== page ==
In general, there was a very close relationship between assigned quotas and reported catch (r = 0.96, p < 0.005; Fig. 1a), clearly showing that the quota level has a strong impact on actual harvest. Overall, the degree of quota filling was 76% ±2.2 SE, but there was some indication of a lower quota filling with increasing quotas (β = −0.13, t = 2.81, p = 0.014; Fig. 1b). The quota levels responded to changes in population estimates, but there were clear indications of time lags in the quota harvest. This resulted in strong signals of cross-correlations between the minimum number of family groups (used by the managers as an index of population size) and harvest quotas, and these signals were stronger with time lags than without lags, with Pearson cross-correlation coefficients estimated at 0.43 (no lag), 0.64 (quotas 1 year lagged) and 0.65 (quotas 2 years lagged).

Age- and sex-specific composition of the harvest bag

Overall, there is a clear indication that the lynx harvest was slightly male-biased considering the period in general (p < 0.005; logistic regression) with the probability of a harvested lynx being a female estimated to be 44% [95% CI, 41–47%]. There was no significant trend in increasing male bias in the harvest over the period (β = 0.018; SE, 0.014, p = 0.190; logistic regression). The predicted mean age of hunter-killed lynx in Norway was 2.9 years (95% CI, 2.8–3.0). There was however a significant difference between the mean age of harvested males and females (p < 0.001; Poisson regression); the predicted mean age of males was 2.7 years (95% CI, 2.6–2.9), and the predicted mean age of harvested females was 3.1 (95% CI, 2.9–3.2).

Analysis based on the reconstructed population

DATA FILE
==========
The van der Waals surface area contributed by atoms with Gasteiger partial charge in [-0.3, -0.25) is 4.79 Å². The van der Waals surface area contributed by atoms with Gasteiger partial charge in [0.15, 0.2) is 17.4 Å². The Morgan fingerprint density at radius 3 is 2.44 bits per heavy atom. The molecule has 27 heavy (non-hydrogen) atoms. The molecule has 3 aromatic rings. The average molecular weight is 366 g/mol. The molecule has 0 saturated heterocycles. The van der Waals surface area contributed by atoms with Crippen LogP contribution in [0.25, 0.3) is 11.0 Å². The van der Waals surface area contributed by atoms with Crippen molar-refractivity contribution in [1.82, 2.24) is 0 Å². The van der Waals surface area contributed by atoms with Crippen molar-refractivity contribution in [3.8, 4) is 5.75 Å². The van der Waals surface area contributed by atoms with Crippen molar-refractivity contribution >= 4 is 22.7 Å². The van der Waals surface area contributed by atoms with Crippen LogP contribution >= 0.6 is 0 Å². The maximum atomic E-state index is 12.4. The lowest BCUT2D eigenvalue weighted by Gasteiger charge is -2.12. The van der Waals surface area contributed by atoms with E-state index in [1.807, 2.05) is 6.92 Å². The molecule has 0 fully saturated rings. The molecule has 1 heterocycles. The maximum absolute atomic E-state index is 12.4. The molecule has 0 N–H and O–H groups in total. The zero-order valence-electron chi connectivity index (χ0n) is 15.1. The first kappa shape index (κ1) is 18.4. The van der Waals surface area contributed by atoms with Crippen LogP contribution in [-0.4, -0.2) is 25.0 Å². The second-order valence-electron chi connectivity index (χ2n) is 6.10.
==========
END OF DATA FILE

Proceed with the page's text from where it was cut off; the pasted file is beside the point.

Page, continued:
In general, the reconstruction of the Norwegian lynx population from 1994 to 2004 fitted well with the patterns reported from the national lynx monitoring programme based on observations of lynx family groups (i.e. females accompanied by their dependent offspring; Andrèn et al. 2002) (Fig. 2a, b). The Pearson correlation coefficient between the population estimates from the reconstructed population and those from the monitoring programme was r = 0.84 (p = 0.005).

Fig. 2
figure 2

a Estimated total lynx population size in Norway in 1996–2009 based on the Norwegian Large Predator Monitoring Program, with the reported minimum number of lynx family groups represented by grey bars (right y-axis). b Estimated lynx population size based on modified cohort analysis (Ueno et al. 2009) for the period 1994–2004. Solid black line depicts the estimates when the population is reconstructed assuming the background mortality rate as calculated from the data (see “Methods”), with dotted grey lines depicting the size of the reconstructed population when assuming background mortality rates at the upper (12.9%) and lower (5.6%) confidence limits

Based on the reconstructed population, we further examined patterns of age- and sex-selective harvest in the period 1994–2004. Mean harvest rates (i.e. % of standing population removed by harvest) varied considerably between years (from 13.2% in 1994 to 31.8% in 2002). In general, harvest rates were higher among males than among females during this period (males, 24.4% [95% CI, 19.3–29.8]; females, 18.2% [95% CI, 15.1–21.4]; Fig. 3), and a linear mixed effects model (with a random intercept term for year to control for different overall hunting pressures between years) clearly revealed a higher risk of hunting mortality in males (p < 0.001; linear mixed effects model; Fig. 3). Among males, there was a clear pattern of age selectivity in the harvest when comparing the youngest age class (kittens at approximately 8–10 months at the time of harvest) with older lynx (p = 0.006; linear mixed effects model; Fig. 3). However, this effect was due to lower harvest rates among kittens, and when comparing only the older age classes we did not find any evidence for selectivity (p = 0.817; linear mixed effects model). Among females, no pattern of selective harvest was evident when comparing harvest rates for kittens with that of older age classes (p = 0.905; linear mixed effects model; Fig. 3), and neither were there any differences between age classes among the older age classes (p = 0.227; linear mixed effects model).